Seven Set to Appear in Court for Their Alleged Involvement in Violent Crimes Throughout Houston Area
HOUSTON – A grand jury in Houston has returned three separate indictments charging a total of eight Houston men with robbery and using firearms during these crimes of violence, announced U.S. Attorney Ryan K. Patrick. The indictments represent a joint initiative aimed at reducing violent takeover robberies of local businesses by organized crews of armed robbers.
The eight men had been in state custody on related charges. All but one - Joe Gutierrez, 19 - are set to appear today at 10:00 before U.S. Magistrate Judge Dena Palermo. The separate, but similar indictments were all returned Feb. 21, 2018.
Those charged in the first case include Gutierrez, Derrick Isaiah Stewart, 19, and Patrick Earl Cooper Jr., 20. A father and son are charged in a separate indictment - Marcus Hargove, 45, and Christopher Michael Carmon, 26, while the remaining three - Deamonta Frederick Taylor, 22, Joshua Marquise Turner, 22, and Kevin Eugene Harrison, 22 – are charged together in the third case.
The first indictment alleges four specific robberies of local pawn shops, during which the defendants stole firearms, cash and jewelry. Stewart, Gutierrez and Cooper are charged with aiding and abetting interference with commerce by robbery and aiding and abetting use, brandishing and discharging a firearm during and in relation to a crime of violence. Specifically, on Sep. 28, 2017, Cooper and others allegedly robbed the Cash America Pawn at gunpoint on 6015 Lyons Street, during which time a firearm was discharged. Six days later, Stewart and others allegedly robbed the Cash America Pawn at gunpoint on 5219 Airline Drive. The indictment alleges that later in October, Stewart and Cooper joined forces to rob the Cash America Pawn at 8223 North Freeway at gunpoint. Cooper, Stewart and Gutierrez were finally captured and arrested Oct. 31, 2017, after allegedly robbing the Cash America Pawn at 1816 North Durham Street at knifepoint.
Hargove and his son - Carmon - are charged in the second case with aiding and abetting interference with commerce by robbery and aiding and abetting use and brandishing a firearm during and in relation to a crime of violence. Specifically, they are suspected in multiple armed robberies of MetroPCS stores which occurred between October and November 2017. The son is charged in three robberies, two of which were allegedly committed with his father. The indictment alleges that during each of the robberies, they took turns going into the store and ordered employees to give them cash from the cash register.
In the final case, Taylor, Turner and Harrison are charged in connection with a spree of commercial robberies occurring in November 2017. Taylor is charged with five counts of interference with commerce by robbery and five counts of aiding and abetting use and brandishing a firearm during and in relation to a crime of violence, while Turner and Harrison are charged with one count each of these crimes. Between Nov. 2-8, 2017, Taylor is alleged to have robbed three different MetroPCS stores and one Subway restaurant in the Northwest Houston area, while Taylor, Turner and Harrison allegedly robbed a Cricket Wireless store in Northwest Houston on Nov. 9, 2017. Taylor, Turner and Harrison were apprehended Nov. 9, 2017, immediately after the commission of their last robbery, according to the indictment.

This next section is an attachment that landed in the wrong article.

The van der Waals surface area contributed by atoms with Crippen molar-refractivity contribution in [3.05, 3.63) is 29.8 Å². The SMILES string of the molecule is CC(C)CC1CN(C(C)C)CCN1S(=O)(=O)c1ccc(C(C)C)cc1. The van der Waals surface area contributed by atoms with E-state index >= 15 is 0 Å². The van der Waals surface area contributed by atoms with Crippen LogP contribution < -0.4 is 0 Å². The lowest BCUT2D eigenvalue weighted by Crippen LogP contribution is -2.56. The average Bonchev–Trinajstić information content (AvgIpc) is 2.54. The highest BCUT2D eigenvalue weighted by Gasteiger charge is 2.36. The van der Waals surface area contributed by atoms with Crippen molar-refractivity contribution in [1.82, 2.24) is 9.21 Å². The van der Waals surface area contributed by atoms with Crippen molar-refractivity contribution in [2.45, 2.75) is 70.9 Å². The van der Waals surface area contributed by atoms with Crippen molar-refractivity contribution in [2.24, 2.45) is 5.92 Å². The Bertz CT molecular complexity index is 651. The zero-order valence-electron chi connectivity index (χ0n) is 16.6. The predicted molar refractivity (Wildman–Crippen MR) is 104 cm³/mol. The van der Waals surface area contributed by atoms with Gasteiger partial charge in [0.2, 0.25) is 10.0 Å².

If convicted, the men face a sentence of up to 20 years on the robbery charges. The firearms offenses carry a minimum of seven years for the first conviction, while an additional conviction carries a 25-year minimum sentence. Those charges must also be served consecutively to any other sentence imposed. They also face up to $250,000 in fines for any of the offenses.
The Bureau of Alcohol, Tobacco, Firearms and Explosives and Houston Police Department were involved in all three of the investigations. The Harris County Precinct One Constable’s Office assisted with the Cash America robbery investigations, while the Harris County Sheriff’s Office and Texas Department of Public Safety were the co-investigators on the other two matters.
Assistant U.S. Attorneys Heather Winter, Jennie Basile and Richard Hanes are prosecuting the three cases, respectively.
The indictments are an example of coordination between law enforcement who are part of the Houston Law Enforcement Violent Crime Initiative. The goal is to proactively fight and reduce violent crime across the Greater Houston area by targeting the region’s most violent offenders, augmenting investigative and prosecutorial efforts, and enhancing training, public awareness and education.
The cases are brought as part of Project Safe Neighborhoods (PSN), a program that has been historically successful in bringing together all levels of law enforcement to reduce violent crime and make our neighborhoods safer for everyone. Attorney General Jeff Sessions has made turning the tide of rising violent crime in America a top priority. In late 2017, as part of a series of actions to address this crime trend, Attorney General Sessions announced the reinvigoration of PSN and directed all U.S. Attorney’s Offices to develop a district crime reduction strategy that incorporates the lessons learned since PSN launched in 2001.
An indictment is a formal accusation of criminal conduct, not evidence.
A defendant is presumed innocent unless convicted through due process of law.